Atypical antipsychotics are highly effective antischizophrenic medications but their clinical utility is limited by adverse metabolic sequelae. We investigated whether upregulation of macrophage migration inhibitory factor (MIF) underlies the insulin resistance that develops during treatment with the most commonly prescribed atypical antipsychotic, olanzapine. Olanzapine monotherapy increased BMI and circulating insulin, triglyceride, and MIF concentrations in drug-naive schizophrenic patients with normal MIF expression, but not in genotypic low MIF expressers. Olanzapine administration to mice increased their food intake and hypothalamic MIF expression, which led to activation of the appetite-related AMP-activated protein kinase and Agouti-related protein pathway. Olanzapine also upregulated MIF expression in adipose tissue, which reduced lipolysis and increased lipogenic pathways. Increased plasma lipid concentrations were associated with abnormal fat deposition in liver and skeletal muscle, which are important determinants of insulin resistance. Global MIF-gene deletion protected mice from olanzapine-induced insulin resistance, as did intracerebroventricular injection of neutralizing anti–MIF antibody, supporting the role of increased hypothalamic MIF expression in metabolic dysfunction. These findings uphold the potential pharmacogenomic value of MIF genotype determination and suggest that MIF may be a tractable target for reducing the metabolic side effects of atypical antipsychotic therapy.
Donghong Cui, Yanmin Peng, Chengfang Zhang, Zezhi Li, Yousong Su, Yadan Qi, Mengjuan Xing, Jia Li, Grace E. Kim, Kevin N. Su, Jinjie Xu, Meiti Wang, Wenhua Ding, Marta Piecychna, Lin Leng, Michiru Hirasawa, Kaida Jiang, Lawrence Young, Yifeng Xu, Dake Qi, Richard Bucala
Arteriolar endothelial cell–expressed (EC-expressed) α-globin binds endothelial NOS (eNOS) and degrades its enzymatic product, NO, via dioxygenation, thereby lessening the vasodilatory effects of NO on nearby vascular smooth muscle. Although this reaction potentially affects vascular physiology, the mechanisms that regulate α-globin expression and dioxygenase activity in ECs are unknown. Without β-globin, α-globin is unstable and cytotoxic, particularly in its oxidized form, which is generated by dioxygenation and recycled via endogenous reductases. We show that the molecular chaperone α-hemoglobin–stabilizing protein (AHSP) promotes arteriolar α-globin expression in vivo and facilitates its reduction by eNOS. In Ahsp−/− mice, EC α-globin was decreased by 70%. Ahsp−/− and Hba1−/− mice exhibited similar evidence of increased vascular NO signaling, including arteriolar dilation, blunted α1-adrenergic vasoconstriction, and reduced blood pressure. Purified α-globin bound eNOS or AHSP, but not both together. In ECs in culture, eNOS or AHSP enhanced α-globin expression posttranscriptionally. However, only AHSP prevented oxidized α-globin precipitation in solution. Finally, eNOS reduced AHSP-bound α-globin approximately 6-fold faster than did the major erythrocyte hemoglobin reductases (cytochrome B5 reductase plus cytochrome B5). Our data support a model whereby redox-sensitive shuttling of EC α-globin between AHSP and eNOS regulates EC NO degradation and vascular tone.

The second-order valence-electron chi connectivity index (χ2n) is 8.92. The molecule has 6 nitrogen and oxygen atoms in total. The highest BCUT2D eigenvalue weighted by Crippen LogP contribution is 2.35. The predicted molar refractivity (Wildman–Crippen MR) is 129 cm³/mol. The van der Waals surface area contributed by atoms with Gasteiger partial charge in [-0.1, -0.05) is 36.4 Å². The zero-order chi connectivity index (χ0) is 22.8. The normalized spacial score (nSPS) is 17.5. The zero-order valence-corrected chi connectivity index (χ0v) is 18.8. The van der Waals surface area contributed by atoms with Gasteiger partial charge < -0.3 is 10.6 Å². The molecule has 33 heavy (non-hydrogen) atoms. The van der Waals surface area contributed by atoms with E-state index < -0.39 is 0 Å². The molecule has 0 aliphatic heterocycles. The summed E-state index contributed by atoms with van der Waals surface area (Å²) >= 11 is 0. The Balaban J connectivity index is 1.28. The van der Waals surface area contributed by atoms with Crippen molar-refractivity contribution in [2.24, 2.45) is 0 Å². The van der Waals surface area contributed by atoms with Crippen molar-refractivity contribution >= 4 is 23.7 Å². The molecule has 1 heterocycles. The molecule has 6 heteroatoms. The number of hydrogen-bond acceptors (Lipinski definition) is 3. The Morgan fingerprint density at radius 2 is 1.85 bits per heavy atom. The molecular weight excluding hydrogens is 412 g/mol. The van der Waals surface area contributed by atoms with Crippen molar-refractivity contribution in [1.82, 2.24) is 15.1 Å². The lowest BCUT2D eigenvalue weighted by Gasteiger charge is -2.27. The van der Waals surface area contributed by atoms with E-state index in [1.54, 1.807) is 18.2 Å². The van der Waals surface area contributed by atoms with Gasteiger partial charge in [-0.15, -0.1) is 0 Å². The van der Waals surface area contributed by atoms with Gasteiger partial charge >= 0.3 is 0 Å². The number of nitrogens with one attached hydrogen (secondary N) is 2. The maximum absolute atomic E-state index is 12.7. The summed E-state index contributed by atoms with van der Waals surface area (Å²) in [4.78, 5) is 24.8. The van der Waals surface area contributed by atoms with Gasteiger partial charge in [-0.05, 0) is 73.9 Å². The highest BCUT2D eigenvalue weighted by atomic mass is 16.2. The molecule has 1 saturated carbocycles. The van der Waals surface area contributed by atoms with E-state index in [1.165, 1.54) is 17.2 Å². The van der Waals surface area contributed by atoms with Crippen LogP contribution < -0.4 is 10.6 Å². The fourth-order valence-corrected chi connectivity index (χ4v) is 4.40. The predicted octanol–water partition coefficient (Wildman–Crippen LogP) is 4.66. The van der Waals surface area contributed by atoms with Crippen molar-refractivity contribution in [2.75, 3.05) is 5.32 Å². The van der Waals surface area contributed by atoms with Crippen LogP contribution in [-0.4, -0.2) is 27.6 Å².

Christophe Lechauve, Joshua T. Butcher, Abdullah Freiwan, Lauren A. Biwer, Julia M. Keith, Miranda E. Good, Hans Ackerman, Heather S. Tillman, Laurent Kiger, Brant E. Isakson, Mitchell J. Weiss
Triple-negative breast cancer (TNBC) is particularly aggressive, with enhanced incidence of tumor relapse, resistance to chemotherapy, and metastases. As the mechanistic basis for this aggressive phenotype is unclear, treatment options are limited. Here, we showed an increased population of myeloid-derived immunosuppressor cells (MDSCs) in TNBC patients compared with non-TNBC patients. We found that high levels of the transcription factor ΔNp63 correlate with an increased number of MDSCs in basal TNBC patients, and that ΔNp63 promotes tumor growth, progression, and metastasis in human and mouse TNBC cells. Furthermore, we showed that MDSC recruitment to the primary tumor and metastatic sites occurs via direct ΔNp63-dependent activation of the chemokines CXCL2 and CCL22. CXCR2/CCR4 inhibitors reduced MDSC recruitment, angiogenesis, and metastasis, highlighting a novel treatment option for this subset of TNBC patients. Finally, we found that MDSCs secrete prometastatic factors such as MMP9 and chitinase 3–like 1 to promote TNBC cancer stem cell function, thereby identifying a nonimmunologic role for MDSCs in promoting TNBC progression. These findings identify a unique crosstalk between ΔNp63+ TNBC cells and MDSCs that promotes tumor progression and metastasis, which could be exploited in future combined immunotherapy/chemotherapy strategies for TNBC patients.
Sushil Kumar, David W. Wilkes, Nina Samuel, Mario Andres Blanco, Anupma Nayak, Kevin Alicea-Torres, Christian Gluck, Satrajit Sinha, Dmitry Gabrilovich, Rumela Chakrabarti